Isaiah 65:17–25; 2 Thessalonians 3:6–13; Luke 21:5–19
It will take me a bit to get there, so hold onto these words of Jesus for now: This will give you an opportunity to testify … By your endurance you will gain your souls."
Jesus’ vision of the future caused me, this week, for many reasons, to turn my gaze to Saint Oscar Romero and the people of El Salvador, a small Central American country that has been caught up in violence and corruption for nearly 4 decades. Oscar Romero was a Bishop of little note when he was elevated to the Archbishopric of San Salvador in the late 1970’s. Most thought he would be a do–nothing bishop who would not take sides in the escalating civil war. But Romero quickly found a voice for and in the poor and marginalized who were being terrorized by the military dictatorship. Poor people, college professors, civic leaders, and more, anyone who spoke out in any way against the injustice of the leadership, were kidnapped, tortured, and murdered, many disappearing never to be found again.
Romero was threatened and yet he continued to visit poor farmers, teachers, and marched in rallies and preached against the heavy–handed tactics of the leadership and the death squads that did their bidding. Romero knew he was in danger and yet he continued to work for peace, justice, and exuded a message of hope. He was shot and killed while celebrating the Eucharist in San Salvador in 1980.
Now, the United States is not El Salvador which is still rocked by violence, armed gangs, and corrupt, ineffective government. Why else would thousands be making the dangerous journey in order to find safety, something we take for granted, in our country? But, imagine that you or I were homeless. Addicted. The member of any minority group that has been traditionally marginalized. What might the American dream look like, then? What if we are not in a historically marginalized group but are mentally ill, in a place of hopelessness because of divorce, acrimony with a family member, helplessness in the face of financial or work–related crisis? We are inundated by images of violence from our cities and around the world; from mass shootings, the opioid crisis, financial inequity, do–nothing politicians in Washington which all leads us to a fundamental lack of peace. We may not be in 1980s El Salvador but we can feel like we are swimming against many tides with no end in site and the apocalyptic vision of Jesus – of wars, rumors of wars, natural disasters, betrayal by family, etc. can seem, nay be, all too real.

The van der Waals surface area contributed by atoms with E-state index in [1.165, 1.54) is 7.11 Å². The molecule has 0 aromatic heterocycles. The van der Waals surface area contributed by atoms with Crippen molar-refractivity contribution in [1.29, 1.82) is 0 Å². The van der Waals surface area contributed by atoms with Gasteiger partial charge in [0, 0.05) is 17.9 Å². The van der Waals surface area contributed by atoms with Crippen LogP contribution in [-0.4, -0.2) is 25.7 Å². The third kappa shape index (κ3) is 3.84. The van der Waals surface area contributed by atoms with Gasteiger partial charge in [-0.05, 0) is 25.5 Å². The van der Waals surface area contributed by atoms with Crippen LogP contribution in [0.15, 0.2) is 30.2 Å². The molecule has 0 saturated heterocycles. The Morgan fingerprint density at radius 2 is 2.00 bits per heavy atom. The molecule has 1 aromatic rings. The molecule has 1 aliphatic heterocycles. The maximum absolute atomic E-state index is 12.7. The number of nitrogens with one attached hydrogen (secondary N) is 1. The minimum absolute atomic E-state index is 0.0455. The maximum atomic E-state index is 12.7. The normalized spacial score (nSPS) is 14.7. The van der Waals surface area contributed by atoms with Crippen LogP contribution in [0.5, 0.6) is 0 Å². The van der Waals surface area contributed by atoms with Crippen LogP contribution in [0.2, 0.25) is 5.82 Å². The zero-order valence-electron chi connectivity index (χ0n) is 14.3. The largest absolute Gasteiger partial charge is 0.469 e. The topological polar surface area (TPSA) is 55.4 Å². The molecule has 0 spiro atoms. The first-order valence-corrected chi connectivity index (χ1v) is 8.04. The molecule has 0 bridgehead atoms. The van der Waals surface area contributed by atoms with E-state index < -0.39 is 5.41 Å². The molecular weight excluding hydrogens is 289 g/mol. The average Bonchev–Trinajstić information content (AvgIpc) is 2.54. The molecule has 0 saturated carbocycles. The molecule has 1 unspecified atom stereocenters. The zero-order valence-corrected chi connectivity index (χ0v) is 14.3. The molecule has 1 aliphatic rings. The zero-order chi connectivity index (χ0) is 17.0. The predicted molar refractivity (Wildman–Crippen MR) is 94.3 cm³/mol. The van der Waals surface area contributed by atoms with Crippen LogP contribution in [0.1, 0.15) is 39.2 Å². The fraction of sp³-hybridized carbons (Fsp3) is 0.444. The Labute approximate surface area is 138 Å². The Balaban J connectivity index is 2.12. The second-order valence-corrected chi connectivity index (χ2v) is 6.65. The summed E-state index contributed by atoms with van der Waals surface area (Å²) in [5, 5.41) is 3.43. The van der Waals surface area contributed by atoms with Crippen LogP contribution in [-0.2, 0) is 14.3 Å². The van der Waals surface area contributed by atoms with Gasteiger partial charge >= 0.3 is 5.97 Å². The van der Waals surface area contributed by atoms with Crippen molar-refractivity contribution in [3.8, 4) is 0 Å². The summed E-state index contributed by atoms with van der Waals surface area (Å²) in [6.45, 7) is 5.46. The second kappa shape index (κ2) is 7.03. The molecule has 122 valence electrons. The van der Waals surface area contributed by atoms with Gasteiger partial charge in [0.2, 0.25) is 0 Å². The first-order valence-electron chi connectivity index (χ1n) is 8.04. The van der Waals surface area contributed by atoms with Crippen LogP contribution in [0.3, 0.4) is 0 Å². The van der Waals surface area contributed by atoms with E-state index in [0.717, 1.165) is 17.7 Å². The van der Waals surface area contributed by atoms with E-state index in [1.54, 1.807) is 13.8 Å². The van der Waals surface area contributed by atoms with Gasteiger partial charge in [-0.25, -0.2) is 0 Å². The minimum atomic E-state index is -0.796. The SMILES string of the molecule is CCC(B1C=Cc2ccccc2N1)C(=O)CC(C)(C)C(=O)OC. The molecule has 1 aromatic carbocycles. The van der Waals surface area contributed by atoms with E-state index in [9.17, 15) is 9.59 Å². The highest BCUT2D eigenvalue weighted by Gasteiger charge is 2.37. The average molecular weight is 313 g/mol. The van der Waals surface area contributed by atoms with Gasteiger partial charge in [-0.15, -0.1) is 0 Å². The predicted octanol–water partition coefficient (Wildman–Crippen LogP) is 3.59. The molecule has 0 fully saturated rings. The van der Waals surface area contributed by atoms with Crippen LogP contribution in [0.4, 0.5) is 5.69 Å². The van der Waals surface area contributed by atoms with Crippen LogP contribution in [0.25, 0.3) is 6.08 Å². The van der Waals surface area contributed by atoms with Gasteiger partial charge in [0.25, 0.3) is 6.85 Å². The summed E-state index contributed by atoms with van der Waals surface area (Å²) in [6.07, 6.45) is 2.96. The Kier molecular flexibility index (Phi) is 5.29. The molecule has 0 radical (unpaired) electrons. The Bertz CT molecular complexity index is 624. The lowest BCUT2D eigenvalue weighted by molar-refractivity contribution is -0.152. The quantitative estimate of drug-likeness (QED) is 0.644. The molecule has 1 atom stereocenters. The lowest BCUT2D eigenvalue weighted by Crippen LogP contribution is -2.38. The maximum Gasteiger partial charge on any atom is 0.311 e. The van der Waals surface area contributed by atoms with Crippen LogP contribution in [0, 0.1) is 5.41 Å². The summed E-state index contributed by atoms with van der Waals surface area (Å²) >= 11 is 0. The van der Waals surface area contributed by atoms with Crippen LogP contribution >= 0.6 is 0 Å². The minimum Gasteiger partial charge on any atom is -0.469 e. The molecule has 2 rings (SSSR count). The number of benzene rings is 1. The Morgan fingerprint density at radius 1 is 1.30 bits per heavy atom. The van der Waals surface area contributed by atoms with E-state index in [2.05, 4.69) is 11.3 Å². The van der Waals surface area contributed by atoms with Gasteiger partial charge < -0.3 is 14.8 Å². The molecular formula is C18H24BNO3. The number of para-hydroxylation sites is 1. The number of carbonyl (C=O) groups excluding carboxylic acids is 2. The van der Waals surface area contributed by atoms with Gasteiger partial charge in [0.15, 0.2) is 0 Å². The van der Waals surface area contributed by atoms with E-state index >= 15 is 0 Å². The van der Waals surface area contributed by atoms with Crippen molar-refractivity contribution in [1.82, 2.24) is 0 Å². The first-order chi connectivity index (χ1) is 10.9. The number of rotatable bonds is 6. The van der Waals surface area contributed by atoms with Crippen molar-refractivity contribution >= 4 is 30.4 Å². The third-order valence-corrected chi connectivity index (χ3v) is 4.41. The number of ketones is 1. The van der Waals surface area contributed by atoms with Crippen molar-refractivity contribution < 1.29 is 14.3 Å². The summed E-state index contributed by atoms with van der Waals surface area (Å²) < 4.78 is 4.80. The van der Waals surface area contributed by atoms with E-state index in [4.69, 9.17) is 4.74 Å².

I have painted a viscerally negative view of the times which mirror the times that Jesus lived in; a time of occupation, brutal violence, and hopelessness. And yet, if we listen closely to the words of Jesus, we see the hope that He is actually calling his chosen and all of us into. He is calling us to witness, to hold onto hope; to endure even when things seem dark and to trust in His presence. We can see the world as inherently bad, evil, and of little account but Christ Jesus sees the world and us in a different way. Christ sees the world, created by God, as something worth struggling and enduring for. He is calling us to build a kingdom of heaven here on earth, to strive and hold onto each other, in His name. He will give us words to speak comfort and hope and truth, if we endure, if we trust, and if we have faith that God is not only with us but that God is good.